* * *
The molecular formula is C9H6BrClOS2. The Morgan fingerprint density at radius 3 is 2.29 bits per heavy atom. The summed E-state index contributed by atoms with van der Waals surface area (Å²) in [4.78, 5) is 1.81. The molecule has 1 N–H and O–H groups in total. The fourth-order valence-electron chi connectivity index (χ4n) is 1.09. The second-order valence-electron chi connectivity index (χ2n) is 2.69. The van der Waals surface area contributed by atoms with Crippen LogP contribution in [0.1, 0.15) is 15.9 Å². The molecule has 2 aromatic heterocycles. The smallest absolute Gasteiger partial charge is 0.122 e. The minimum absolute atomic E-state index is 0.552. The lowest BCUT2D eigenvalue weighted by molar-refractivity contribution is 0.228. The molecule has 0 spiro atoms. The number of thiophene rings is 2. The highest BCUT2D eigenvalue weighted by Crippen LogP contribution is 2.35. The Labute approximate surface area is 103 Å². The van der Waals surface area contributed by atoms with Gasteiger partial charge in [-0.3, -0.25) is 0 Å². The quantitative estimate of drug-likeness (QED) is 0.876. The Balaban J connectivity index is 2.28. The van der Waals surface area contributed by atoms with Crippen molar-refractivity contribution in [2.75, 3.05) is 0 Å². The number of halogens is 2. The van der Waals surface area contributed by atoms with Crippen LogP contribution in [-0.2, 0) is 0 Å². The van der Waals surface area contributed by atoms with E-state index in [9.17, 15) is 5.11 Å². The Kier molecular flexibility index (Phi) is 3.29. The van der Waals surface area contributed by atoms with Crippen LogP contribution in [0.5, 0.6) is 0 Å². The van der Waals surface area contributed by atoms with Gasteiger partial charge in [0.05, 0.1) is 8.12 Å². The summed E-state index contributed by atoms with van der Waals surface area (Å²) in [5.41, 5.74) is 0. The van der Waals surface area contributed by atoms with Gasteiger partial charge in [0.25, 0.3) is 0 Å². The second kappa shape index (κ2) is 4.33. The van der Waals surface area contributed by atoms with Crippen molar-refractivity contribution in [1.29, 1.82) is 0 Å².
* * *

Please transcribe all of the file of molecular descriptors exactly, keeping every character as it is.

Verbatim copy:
The molecular formula is C9H6BrClOS2. The Morgan fingerprint density at radius 3 is 2.29 bits per heavy atom. The summed E-state index contributed by atoms with van der Waals surface area (Å²) in [4.78, 5) is 1.81. The molecule has 1 N–H and O–H groups in total. The fourth-order valence-electron chi connectivity index (χ4n) is 1.09. The second-order valence-electron chi connectivity index (χ2n) is 2.69. The van der Waals surface area contributed by atoms with Crippen LogP contribution in [0.1, 0.15) is 15.9 Å². The molecule has 2 aromatic heterocycles. The smallest absolute Gasteiger partial charge is 0.122 e. The minimum absolute atomic E-state index is 0.552. The lowest BCUT2D eigenvalue weighted by molar-refractivity contribution is 0.228. The molecule has 0 spiro atoms. The number of thiophene rings is 2. The highest BCUT2D eigenvalue weighted by Crippen LogP contribution is 2.35. The Labute approximate surface area is 103 Å². The van der Waals surface area contributed by atoms with Gasteiger partial charge in [-0.3, -0.25) is 0 Å². The quantitative estimate of drug-likeness (QED) is 0.876. The Balaban J connectivity index is 2.28. The van der Waals surface area contributed by atoms with Crippen molar-refractivity contribution in [2.75, 3.05) is 0 Å². The number of halogens is 2. The van der Waals surface area contributed by atoms with Crippen LogP contribution in [-0.2, 0) is 0 Å². The van der Waals surface area contributed by atoms with E-state index in [9.17, 15) is 5.11 Å². The Kier molecular flexibility index (Phi) is 3.29. The van der Waals surface area contributed by atoms with Crippen LogP contribution in [0.5, 0.6) is 0 Å². The van der Waals surface area contributed by atoms with Gasteiger partial charge in [0.05, 0.1) is 8.12 Å². The summed E-state index contributed by atoms with van der Waals surface area (Å²) in [5.41, 5.74) is 0. The van der Waals surface area contributed by atoms with Gasteiger partial charge in [0.25, 0.3) is 0 Å². The second kappa shape index (κ2) is 4.33. The van der Waals surface area contributed by atoms with Crippen molar-refractivity contribution in [1.29, 1.82) is 0 Å².